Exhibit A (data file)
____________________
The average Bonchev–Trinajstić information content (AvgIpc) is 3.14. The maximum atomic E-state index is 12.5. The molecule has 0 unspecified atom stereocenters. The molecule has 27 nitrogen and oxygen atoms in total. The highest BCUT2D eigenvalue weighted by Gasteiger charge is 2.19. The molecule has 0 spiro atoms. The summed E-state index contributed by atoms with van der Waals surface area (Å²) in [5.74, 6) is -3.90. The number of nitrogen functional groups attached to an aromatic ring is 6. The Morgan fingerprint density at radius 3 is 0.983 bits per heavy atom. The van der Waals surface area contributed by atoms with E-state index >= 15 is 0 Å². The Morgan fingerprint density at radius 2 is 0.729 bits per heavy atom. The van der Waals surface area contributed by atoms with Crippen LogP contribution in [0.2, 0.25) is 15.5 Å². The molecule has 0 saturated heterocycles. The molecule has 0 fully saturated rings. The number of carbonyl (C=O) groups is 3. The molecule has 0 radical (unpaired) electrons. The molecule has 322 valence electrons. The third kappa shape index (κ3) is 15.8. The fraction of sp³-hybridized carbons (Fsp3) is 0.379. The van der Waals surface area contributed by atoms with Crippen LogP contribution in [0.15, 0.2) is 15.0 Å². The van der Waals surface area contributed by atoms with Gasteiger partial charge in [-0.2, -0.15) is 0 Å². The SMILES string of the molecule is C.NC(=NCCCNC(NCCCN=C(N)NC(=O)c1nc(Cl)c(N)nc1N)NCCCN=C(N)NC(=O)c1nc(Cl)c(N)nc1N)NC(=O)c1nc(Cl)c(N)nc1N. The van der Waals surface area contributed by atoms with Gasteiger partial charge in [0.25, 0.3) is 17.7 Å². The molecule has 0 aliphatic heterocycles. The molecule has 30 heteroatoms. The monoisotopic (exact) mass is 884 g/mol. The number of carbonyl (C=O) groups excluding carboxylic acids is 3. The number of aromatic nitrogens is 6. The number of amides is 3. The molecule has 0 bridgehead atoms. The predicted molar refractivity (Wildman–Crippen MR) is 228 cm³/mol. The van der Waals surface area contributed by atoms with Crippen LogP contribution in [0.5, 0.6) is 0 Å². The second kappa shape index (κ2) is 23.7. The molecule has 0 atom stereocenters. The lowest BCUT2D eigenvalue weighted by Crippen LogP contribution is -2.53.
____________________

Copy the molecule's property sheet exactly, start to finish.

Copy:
The average Bonchev–Trinajstić information content (AvgIpc) is 3.14. The maximum atomic E-state index is 12.5. The molecule has 0 unspecified atom stereocenters. The molecule has 27 nitrogen and oxygen atoms in total. The highest BCUT2D eigenvalue weighted by Gasteiger charge is 2.19. The molecule has 0 spiro atoms. The summed E-state index contributed by atoms with van der Waals surface area (Å²) in [5.74, 6) is -3.90. The number of nitrogen functional groups attached to an aromatic ring is 6. The Morgan fingerprint density at radius 3 is 0.983 bits per heavy atom. The van der Waals surface area contributed by atoms with E-state index >= 15 is 0 Å². The Morgan fingerprint density at radius 2 is 0.729 bits per heavy atom. The van der Waals surface area contributed by atoms with Crippen LogP contribution in [0.2, 0.25) is 15.5 Å². The molecule has 0 saturated heterocycles. The molecule has 0 fully saturated rings. The number of carbonyl (C=O) groups is 3. The molecule has 0 radical (unpaired) electrons. The molecule has 322 valence electrons. The third kappa shape index (κ3) is 15.8. The fraction of sp³-hybridized carbons (Fsp3) is 0.379. The van der Waals surface area contributed by atoms with Crippen LogP contribution in [0.15, 0.2) is 15.0 Å². The van der Waals surface area contributed by atoms with Gasteiger partial charge in [-0.2, -0.15) is 0 Å². The SMILES string of the molecule is C.NC(=NCCCNC(NCCCN=C(N)NC(=O)c1nc(Cl)c(N)nc1N)NCCCN=C(N)NC(=O)c1nc(Cl)c(N)nc1N)NC(=O)c1nc(Cl)c(N)nc1N. The van der Waals surface area contributed by atoms with Gasteiger partial charge in [0.25, 0.3) is 17.7 Å². The molecule has 0 aliphatic heterocycles. The molecule has 30 heteroatoms. The monoisotopic (exact) mass is 884 g/mol. The number of carbonyl (C=O) groups excluding carboxylic acids is 3. The number of aromatic nitrogens is 6. The number of amides is 3. The molecule has 0 bridgehead atoms. The predicted molar refractivity (Wildman–Crippen MR) is 228 cm³/mol. The van der Waals surface area contributed by atoms with Crippen LogP contribution in [0.5, 0.6) is 0 Å². The second kappa shape index (κ2) is 23.7. The molecule has 0 atom stereocenters. The lowest BCUT2D eigenvalue weighted by Crippen LogP contribution is -2.53.